Alex's Undercover Blog

Creating a Blog Platform with Amazon Web Services

Posted: 2019-11-17T22:24:50Z[UTC] by Alex

In The Beginning

Way back in January 2012, when I started a new role at Amazon, I needed to learn how to code using Ruby and Rails. As a personal exercise, I decided to put together a simple blog platform using the language and framework not only to get my feet wet, but also because I didn\u2019t like the idea of using another platform like Wordpress; I wanted to have intimate knowledge of how it worked and be able to make changes to it on a whim if I wanted.

The requirements I had were pretty straightforward:

  • Written entirely in Ruby and Rails.
  • Learn something new to bolster my \u201ctool box\u201d of skills.
  • Be able to create, read, update and delete posts.
  • Be able to tag posts so they\u2019d be able to be categorized.
  • Use a single blogging platform for multiple domains and have the posts that are shown for each domain be relevant for only that domain, including being able to show the same post across multiple blogs.
  • Use media wiki to format the text. I used this format on a daily basis so it made sense at the time to use this.

Thus, my blogs were born: one for personal stuff (family and friends), and another for more technical stuff that I want to share with the world. Let\u2019s be honest though, it\u2019s usually just for me, apart from the occasional recruiter that contacts me on LinkedIn that mention my blog. I haven\u2019t written to them very often (my last post was in September of 2018, and before that it was 6 years earlier), but I do aspire to write more often than I do, which has caused me to give more thought into my blogs lately.

Defining the problem

There are a number of things that get in the way my writing posts, the least of which is having many commitments in my day-to-day (work and family mostly). It\u2019s also the lack of accessibility in writing them, however. Like every other hobby-like thing in my life, I need to be able to maximize the little time that I have which means planning and being able to make gradual progress; sometimes a few minutes here and a few minutes there. In a nutshell, being able to write posts where ever any free time presents itself. In order to do that, I would ideally have an app on my phone that would let me keep track of post ideas, and put them together and post them whenever I can.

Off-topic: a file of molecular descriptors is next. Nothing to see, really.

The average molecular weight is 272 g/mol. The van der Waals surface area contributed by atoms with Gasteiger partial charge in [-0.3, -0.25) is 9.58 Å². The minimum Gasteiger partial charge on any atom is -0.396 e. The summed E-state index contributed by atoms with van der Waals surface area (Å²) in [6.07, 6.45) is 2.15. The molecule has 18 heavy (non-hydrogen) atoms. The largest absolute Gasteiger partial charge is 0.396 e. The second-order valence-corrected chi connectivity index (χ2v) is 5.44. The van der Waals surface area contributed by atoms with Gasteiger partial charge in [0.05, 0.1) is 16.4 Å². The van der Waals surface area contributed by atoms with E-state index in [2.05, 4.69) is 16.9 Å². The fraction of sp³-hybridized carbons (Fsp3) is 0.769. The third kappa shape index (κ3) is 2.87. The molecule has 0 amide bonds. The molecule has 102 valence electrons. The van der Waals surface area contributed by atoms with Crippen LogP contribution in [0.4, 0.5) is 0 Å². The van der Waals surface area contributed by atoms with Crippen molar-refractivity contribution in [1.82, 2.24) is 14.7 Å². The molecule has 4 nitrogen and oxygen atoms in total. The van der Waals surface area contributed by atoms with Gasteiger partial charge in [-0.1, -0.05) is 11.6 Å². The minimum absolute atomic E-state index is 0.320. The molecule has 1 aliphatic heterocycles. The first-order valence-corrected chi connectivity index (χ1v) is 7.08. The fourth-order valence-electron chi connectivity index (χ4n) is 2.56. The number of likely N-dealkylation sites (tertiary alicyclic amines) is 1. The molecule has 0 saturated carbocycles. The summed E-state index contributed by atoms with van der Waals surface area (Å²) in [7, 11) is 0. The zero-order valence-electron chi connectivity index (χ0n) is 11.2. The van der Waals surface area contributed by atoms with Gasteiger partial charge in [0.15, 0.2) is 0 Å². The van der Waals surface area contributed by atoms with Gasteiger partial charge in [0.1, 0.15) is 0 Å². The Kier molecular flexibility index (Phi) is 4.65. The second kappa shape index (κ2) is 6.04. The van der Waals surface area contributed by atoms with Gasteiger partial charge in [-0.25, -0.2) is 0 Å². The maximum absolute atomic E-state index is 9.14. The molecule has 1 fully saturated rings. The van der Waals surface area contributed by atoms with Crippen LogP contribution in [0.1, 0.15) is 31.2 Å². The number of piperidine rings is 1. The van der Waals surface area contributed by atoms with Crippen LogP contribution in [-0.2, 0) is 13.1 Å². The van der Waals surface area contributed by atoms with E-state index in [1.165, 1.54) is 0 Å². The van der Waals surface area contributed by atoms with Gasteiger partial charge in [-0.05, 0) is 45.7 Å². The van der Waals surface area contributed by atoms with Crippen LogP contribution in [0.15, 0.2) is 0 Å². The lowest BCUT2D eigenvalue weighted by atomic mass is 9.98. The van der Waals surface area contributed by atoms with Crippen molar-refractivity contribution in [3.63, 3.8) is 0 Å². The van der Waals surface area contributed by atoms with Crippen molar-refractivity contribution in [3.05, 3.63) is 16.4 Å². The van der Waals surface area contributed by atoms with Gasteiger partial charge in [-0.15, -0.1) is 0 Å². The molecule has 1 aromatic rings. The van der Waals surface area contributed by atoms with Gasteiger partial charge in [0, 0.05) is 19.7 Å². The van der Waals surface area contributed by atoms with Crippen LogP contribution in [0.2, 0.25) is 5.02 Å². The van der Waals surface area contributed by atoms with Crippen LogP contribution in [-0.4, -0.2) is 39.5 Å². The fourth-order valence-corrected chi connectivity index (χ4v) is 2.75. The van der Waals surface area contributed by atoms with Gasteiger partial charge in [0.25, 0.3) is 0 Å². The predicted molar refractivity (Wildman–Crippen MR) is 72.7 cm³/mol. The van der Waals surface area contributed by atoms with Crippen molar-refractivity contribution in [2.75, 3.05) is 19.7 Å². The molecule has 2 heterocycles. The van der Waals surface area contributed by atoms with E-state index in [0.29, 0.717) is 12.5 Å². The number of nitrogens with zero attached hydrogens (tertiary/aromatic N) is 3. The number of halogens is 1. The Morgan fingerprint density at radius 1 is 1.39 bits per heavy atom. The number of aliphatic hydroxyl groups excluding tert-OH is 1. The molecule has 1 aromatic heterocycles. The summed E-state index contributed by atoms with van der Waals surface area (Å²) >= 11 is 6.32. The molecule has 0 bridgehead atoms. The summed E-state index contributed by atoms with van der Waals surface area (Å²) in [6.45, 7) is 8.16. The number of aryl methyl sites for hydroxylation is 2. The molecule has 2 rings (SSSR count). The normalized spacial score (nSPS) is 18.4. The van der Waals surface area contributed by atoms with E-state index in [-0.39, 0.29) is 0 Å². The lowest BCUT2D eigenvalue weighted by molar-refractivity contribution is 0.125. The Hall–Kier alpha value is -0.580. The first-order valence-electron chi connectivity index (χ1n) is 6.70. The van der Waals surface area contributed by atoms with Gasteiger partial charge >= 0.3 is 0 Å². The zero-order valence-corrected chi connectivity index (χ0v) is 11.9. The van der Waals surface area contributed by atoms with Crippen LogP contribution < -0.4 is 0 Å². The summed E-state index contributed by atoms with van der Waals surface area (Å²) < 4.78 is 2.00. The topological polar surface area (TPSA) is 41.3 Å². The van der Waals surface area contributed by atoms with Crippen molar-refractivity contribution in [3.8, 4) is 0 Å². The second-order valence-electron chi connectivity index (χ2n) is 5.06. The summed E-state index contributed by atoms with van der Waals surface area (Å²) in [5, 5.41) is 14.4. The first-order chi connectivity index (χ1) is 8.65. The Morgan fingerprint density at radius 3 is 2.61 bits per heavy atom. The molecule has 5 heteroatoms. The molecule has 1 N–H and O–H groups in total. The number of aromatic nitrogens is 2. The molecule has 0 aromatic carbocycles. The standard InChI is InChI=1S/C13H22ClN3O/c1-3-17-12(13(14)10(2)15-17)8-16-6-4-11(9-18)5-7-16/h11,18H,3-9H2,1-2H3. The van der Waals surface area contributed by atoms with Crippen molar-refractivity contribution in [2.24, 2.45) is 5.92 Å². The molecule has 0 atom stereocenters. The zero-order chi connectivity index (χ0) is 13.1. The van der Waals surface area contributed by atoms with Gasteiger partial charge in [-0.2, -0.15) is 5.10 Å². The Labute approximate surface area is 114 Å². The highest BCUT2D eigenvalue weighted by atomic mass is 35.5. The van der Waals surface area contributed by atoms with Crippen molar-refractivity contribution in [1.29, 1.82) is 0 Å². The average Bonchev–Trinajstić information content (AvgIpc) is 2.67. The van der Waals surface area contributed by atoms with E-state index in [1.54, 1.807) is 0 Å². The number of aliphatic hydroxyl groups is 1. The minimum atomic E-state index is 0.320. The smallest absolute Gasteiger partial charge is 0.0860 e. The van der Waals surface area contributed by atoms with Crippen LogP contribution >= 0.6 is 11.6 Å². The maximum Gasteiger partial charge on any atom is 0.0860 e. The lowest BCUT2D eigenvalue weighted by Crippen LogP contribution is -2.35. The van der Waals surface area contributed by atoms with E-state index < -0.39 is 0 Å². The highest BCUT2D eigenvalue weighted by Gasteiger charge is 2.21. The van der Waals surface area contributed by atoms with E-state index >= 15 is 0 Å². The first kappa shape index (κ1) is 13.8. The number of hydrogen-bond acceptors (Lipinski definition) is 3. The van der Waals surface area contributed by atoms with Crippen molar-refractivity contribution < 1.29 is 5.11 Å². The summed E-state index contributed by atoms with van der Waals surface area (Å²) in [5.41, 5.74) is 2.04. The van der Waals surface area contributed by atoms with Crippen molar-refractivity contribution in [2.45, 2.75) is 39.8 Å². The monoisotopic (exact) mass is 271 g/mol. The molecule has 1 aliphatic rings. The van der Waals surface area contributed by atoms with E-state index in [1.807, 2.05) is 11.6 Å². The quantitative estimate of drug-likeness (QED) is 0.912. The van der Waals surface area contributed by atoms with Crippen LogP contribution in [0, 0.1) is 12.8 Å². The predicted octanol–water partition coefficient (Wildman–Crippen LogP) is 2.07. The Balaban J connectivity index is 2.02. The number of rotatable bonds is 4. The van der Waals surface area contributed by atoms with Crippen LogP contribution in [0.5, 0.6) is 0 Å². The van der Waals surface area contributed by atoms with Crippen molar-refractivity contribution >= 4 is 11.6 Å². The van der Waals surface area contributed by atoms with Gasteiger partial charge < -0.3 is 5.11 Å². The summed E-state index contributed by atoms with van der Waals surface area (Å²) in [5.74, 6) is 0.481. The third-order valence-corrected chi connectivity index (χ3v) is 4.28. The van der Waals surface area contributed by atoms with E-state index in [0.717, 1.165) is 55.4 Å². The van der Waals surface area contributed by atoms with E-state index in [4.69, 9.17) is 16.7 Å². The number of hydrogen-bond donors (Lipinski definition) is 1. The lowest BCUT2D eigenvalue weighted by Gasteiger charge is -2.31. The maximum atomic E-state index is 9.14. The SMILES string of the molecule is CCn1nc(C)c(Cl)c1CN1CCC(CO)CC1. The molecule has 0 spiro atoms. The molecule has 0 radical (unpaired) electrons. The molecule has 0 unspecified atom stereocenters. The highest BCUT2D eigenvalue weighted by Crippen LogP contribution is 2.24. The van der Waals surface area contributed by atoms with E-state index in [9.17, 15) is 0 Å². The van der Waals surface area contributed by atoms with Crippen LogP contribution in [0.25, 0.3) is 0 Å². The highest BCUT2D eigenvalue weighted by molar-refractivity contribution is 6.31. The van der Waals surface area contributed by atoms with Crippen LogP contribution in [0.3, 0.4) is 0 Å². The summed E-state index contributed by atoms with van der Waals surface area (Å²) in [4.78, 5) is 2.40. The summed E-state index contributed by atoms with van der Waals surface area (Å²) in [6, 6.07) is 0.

Another, perhaps more important thing, is having something compelling to write about. You don\u2019t just start a blog for the sake of doing so. You do it because you have some knowledge or experience to share. While I\u2019ve been able to write a thing or two over the years that satisfy that requirement, I\u2019ve never been able to do it consistently, both because I wasn\u2019t spending a lot of my free time doing things that I felt like sharing, and because I wasn\u2019t in and found it difficult to get into the habit.

Finally, there are constantly so many cool things being done in the tech space, and being able to experiment with those things and do things that generally take me out of my comfort zone, will help keep me fresh and not stagnate in my career. The urge in me to continually learn new and interesting things is enough that rolling my own software is the best option. Being able to share those things with people is really exciting to me. If I can help show somebody the ropes, or to help plant a seed in somebody\u2019s head for their own ideas, then I feel very rewarded.

The Solution

While putting together a blog with Rails was a great exercise for me at the time, my career has been heading in a different direction the last 3 years or so. While my current role does include some front-end work, it\u2019s minimal at best. Most of what I do is back-end work, and it\u2019s starting to move into the pure AWS space, as opposed to some AWS, and some internal Amazon stuff (though there\u2019s still a lot of that). With my team starting to head in that direction, I\u2019d like to be able to learn more about AWS services and howthey can help solve the problems I\u2019m keen on solving (personally and professionally). This seems like a good opportunity to rewrite my blog platform using AWS services and other frameworks, languages, etc. to put together the full stack. This is not going to be a small amount of work, but I think it will be interesting enough that it will keep me engaged through to the end, and I\u2019m hoping that my experience can help other people putting together similar projects. I\u2019dalso be keen on putting all the source code up on Github so others can benefit as much as possible.